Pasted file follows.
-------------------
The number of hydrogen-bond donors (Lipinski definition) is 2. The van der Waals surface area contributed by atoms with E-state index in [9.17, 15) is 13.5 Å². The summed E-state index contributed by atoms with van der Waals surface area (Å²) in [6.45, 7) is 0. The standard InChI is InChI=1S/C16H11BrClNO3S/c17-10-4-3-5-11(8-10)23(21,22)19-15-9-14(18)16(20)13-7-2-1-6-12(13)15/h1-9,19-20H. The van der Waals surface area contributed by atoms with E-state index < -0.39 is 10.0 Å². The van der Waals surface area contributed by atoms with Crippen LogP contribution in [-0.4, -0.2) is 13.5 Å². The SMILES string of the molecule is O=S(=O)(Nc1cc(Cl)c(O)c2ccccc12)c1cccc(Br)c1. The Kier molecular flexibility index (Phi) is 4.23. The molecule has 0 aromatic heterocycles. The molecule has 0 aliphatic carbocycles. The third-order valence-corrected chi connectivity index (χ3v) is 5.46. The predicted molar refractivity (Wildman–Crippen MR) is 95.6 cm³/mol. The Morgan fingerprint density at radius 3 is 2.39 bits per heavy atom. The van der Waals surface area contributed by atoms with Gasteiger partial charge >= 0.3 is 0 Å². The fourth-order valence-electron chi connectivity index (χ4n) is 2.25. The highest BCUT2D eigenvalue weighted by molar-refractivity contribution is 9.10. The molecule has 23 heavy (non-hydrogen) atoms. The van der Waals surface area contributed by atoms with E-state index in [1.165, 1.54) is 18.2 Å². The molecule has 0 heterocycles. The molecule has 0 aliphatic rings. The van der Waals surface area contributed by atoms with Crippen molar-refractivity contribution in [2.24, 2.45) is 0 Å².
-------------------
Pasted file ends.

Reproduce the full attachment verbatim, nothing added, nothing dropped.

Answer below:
The number of hydrogen-bond donors (Lipinski definition) is 2. The van der Waals surface area contributed by atoms with E-state index in [9.17, 15) is 13.5 Å². The summed E-state index contributed by atoms with van der Waals surface area (Å²) in [6.45, 7) is 0. The standard InChI is InChI=1S/C16H11BrClNO3S/c17-10-4-3-5-11(8-10)23(21,22)19-15-9-14(18)16(20)13-7-2-1-6-12(13)15/h1-9,19-20H. The van der Waals surface area contributed by atoms with E-state index < -0.39 is 10.0 Å². The van der Waals surface area contributed by atoms with Crippen LogP contribution in [-0.4, -0.2) is 13.5 Å². The SMILES string of the molecule is O=S(=O)(Nc1cc(Cl)c(O)c2ccccc12)c1cccc(Br)c1. The Kier molecular flexibility index (Phi) is 4.23. The molecule has 0 aromatic heterocycles. The molecule has 0 aliphatic carbocycles. The third-order valence-corrected chi connectivity index (χ3v) is 5.46. The predicted molar refractivity (Wildman–Crippen MR) is 95.6 cm³/mol. The Morgan fingerprint density at radius 3 is 2.39 bits per heavy atom. The van der Waals surface area contributed by atoms with Gasteiger partial charge >= 0.3 is 0 Å². The fourth-order valence-electron chi connectivity index (χ4n) is 2.25. The highest BCUT2D eigenvalue weighted by molar-refractivity contribution is 9.10. The molecule has 23 heavy (non-hydrogen) atoms. The van der Waals surface area contributed by atoms with E-state index in [1.165, 1.54) is 18.2 Å². The molecule has 0 heterocycles. The molecule has 0 aliphatic rings. The van der Waals surface area contributed by atoms with Crippen molar-refractivity contribution in [2.24, 2.45) is 0 Å².